Currency Call Options and Put Options

Currency Call Options

A currency call option is a contract that gives the buyer the right to buy a foreign currency at a specified price during the prescribed period. Firms buy call options because they anticipate that the spot rate of the underlying currency will appreciate. Currency option trading can take place for hedging or speculation.

  • Hedging: Multinational companies with open positions in foreign currencies can utilize currency call options. For example, suppose that an American firm orders industrial equipment form a Indian company, and its payment is to be made in Indian Rupees upon delivery. An Indian rupee call option call option lacks in the rate at which the U.S company can purchase Rupees for Dollars. Such an exchange between the two currencies at the specified strike price can take place before the settlement date. Thus the call option specifies the maximum price which the U.S. company must pay to obtain Rupees. If the spot rate falls below the strike price by the delivery date, the importer can buy Rupees at the prevailing spot rate to pay for its imports and can simply let its call option expires.
  • Speculation: Firms and individuals may speculate with currency call options based on their expectations of exchange-rate fluctuations for a particular currency. The purpose of speculation in the call option market is to make a profit from exchange rate movements by deliberately taking an uncovered position. If a speculator expects that the future spot rate of a currency will increase, he makes the following transactions:
  1. Buy call options of the currency
  2. Wait for a few months until the spot rate of the currency appreciates high enough
  3. Exercise his option by buying the currency at the strike price, and
  4. Sell the currency at the prevailing spot rate.

Currency Put Options

A currency put option is simply a contract that gives the holder the right to sell a foreign currency at a specified price during a prescribed period. People buy currency put options because they anticipate that the spot rate of the underlying currency will depreciate. Multinational companies who have open positions in foreign currencies can employ currency put options to cover such positions. For example, assume that an Indian company which has sold an airplane to a Japanese firm and has agreed to receive its payment in Japanese yen. The exporter may be concerned about the possibility that the yen will depreciate when it is scheduled to receive its payment from the importer. To protect itself against such a yen depreciation, the exporter could buy yen put options, which would enable it to sell yen at the specified strike price. In fact, the exporter would lock in the minimum exchange rate at which it could sell Japanese yen in exchange for U.S. dollars over a specified period of time. On the other hand, if the yen appreciates over this time period, the exporter could let the put options expire and sell the yen at the prevailing spot rate.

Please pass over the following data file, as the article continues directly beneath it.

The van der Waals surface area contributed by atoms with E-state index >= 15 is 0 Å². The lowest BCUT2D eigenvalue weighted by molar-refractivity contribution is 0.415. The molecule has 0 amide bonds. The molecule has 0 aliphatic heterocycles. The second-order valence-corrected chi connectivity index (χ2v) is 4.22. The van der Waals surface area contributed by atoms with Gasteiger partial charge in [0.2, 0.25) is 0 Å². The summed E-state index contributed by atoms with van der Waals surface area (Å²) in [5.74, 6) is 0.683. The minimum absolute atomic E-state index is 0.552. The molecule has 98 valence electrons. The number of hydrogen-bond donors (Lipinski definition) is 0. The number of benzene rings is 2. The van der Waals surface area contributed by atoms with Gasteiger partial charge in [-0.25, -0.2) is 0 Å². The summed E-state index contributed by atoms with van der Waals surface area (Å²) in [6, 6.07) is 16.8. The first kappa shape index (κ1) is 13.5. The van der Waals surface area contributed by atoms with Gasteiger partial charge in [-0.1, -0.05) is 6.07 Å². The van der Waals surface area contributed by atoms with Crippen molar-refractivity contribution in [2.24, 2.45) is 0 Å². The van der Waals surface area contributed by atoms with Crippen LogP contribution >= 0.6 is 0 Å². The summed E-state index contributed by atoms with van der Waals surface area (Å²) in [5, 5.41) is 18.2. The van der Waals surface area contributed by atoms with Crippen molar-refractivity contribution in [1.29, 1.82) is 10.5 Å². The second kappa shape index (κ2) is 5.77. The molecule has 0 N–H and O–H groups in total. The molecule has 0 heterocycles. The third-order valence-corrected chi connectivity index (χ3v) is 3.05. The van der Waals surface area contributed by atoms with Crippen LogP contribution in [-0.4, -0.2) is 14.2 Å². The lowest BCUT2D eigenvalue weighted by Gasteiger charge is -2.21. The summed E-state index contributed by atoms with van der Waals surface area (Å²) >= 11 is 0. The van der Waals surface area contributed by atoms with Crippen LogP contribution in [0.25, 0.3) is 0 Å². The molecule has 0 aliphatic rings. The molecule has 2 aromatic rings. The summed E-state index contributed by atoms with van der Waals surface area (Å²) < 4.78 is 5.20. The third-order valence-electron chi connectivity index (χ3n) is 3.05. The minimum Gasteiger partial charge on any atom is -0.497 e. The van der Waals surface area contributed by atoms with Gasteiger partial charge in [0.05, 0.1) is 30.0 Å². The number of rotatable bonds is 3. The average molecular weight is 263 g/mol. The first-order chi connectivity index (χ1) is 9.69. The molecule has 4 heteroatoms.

Individuals may speculate with currency put options based on their expectations of exchange rate fluctuations for a particular currency. For example, if speculators believe that the Euro will depreciate in the future, they can buy euro put options, which will entitle them to sell euro’s at the specified strike price. If the euro’s spot rate depreciates as expected, they can buy euro’s at the spot rate and exercise their put options by selling these euro’s at the strike price. Speculators do not need to exercise their put options in order to make a profit. They could make a profit from selling put options because put option premiums fall and rise as exchange rates of the underlying currency rise and fall. The seller of put options has the obligation to purchase the specified currency at the strike price from the owner who exercises the put option. If speculators anticipate that the currency will appreciate, they might sell their put options. But if the currency indeed appreciates over the entire period, the put option will mot e exercised. On the other hand, if they expect that the currency will depreciate, they will keep their put options. Then they will sell their put options when the put option premiums go up.

Credit: International Finance Notes-MGU

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